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‘Our two countries remain committed to working together’

Tánaiste Simon Coveney

I was very pleased to have the chance to visit London in recent weeks for a series of meetings over three days, including with Irish business and community leaders, as well as UK political representatives.

My visit began with the signing of a Memorandum of Understanding between the UK and Ireland on the Common Travel Area. This MoU is the culmination of over two years of painstaking work at political and official level in both countries.

It ensures that Irish citizens in the UK and British citizens in Ireland will continue to be able to live, work and travel as now, in all circumstances into the future.

The signing of the MoU was an important moment in British-Irish relations – proof positive that despite the serious challenges posed by the UK’s decision to leave the EU, our two countries remain committed to working together in the best interests of all our citizens.

Tánaiste Simon Coveney and British deputy Prime Minister David Livington at the Cabinet office in Whitehall last week

Crucially, this was also a very significant moment for Irish citizens living in the UK, as the Common Travel Area, now nearly a century old, has been formalised publically for the first time. Doing so, gives clarity and assurance to citizens of both countries that the way in which British and Irish citizens can live and work freely across these islands will not change.

Under the reciprocal arrangements of the Common Travel Area, studying, renting, working, voting, accessing health care and social security benefits all remain as before for British and Irish citizens and they do not need to do anything to access these rights.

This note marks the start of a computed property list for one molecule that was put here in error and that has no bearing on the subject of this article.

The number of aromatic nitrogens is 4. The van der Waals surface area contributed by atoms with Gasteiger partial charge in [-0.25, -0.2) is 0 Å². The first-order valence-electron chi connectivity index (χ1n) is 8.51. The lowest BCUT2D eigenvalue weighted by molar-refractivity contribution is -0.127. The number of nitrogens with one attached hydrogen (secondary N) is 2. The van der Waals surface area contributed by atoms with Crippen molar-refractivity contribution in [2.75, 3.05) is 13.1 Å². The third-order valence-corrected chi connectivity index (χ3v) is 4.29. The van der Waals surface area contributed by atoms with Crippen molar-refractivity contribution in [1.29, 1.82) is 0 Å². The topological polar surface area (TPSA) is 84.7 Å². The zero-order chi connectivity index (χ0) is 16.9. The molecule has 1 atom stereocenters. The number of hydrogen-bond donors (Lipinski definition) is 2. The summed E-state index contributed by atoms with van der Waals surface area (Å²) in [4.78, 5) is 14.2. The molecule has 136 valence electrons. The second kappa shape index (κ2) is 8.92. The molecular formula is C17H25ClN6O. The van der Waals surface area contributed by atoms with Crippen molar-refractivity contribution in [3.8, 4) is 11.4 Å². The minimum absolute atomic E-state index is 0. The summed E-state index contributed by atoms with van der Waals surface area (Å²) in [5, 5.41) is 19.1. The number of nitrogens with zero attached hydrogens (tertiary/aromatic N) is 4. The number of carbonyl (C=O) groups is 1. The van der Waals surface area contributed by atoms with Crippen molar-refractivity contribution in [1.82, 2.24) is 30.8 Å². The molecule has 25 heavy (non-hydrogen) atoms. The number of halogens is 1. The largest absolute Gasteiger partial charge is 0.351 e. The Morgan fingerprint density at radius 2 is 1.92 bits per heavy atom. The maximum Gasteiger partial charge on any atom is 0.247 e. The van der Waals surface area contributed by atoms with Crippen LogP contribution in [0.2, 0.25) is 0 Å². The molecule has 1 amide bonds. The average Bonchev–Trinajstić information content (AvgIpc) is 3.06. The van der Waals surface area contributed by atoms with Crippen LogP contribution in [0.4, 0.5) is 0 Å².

Both governments are fully committed to the process of putting in place all the provisions necessary to underpin these arrangements now and in the future, including introducing legislation to facilitate the arrangements, as necessary.

I know that Irish citizen here, and indeed British citizens in Ireland, may have queries. I can assure you that the Irish Embassy in London and officials in Dublin are ready to answer your questions. Comprehensive information on all aspects of the CTA is available at www.dfa.ie/brexit.

Tánaiste Simon Coveney pictured at Government Buildings outlining plans for a no deal Brexit (Photo: Sam Boal/RollingNews.ie)

In addition to the signing of the CTA MoU and a meeting of the British Irish Intergovernmental Conference, my visit to London was a very valuable opportunity to meet Irish business leaders and hear first-hand about the challenges and opportunities they face in doing business in and with the UK.

I was very glad also to have the chance to meet with leaders from the Irish community and hear their concerns for the Irish in Britain and their hopes for the next chapter in British-Irish relations.

The welfare of and continued meaningful engagement with our Irish communities and people abroad remains of huge importance to Ireland and to the Irish Government.

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Securing the Common Travel Area and the ability of Irish people in the UK to travel, work and live as before, is an important and very welcome development and one that will hopefully reassure Irish people resident in the UK.

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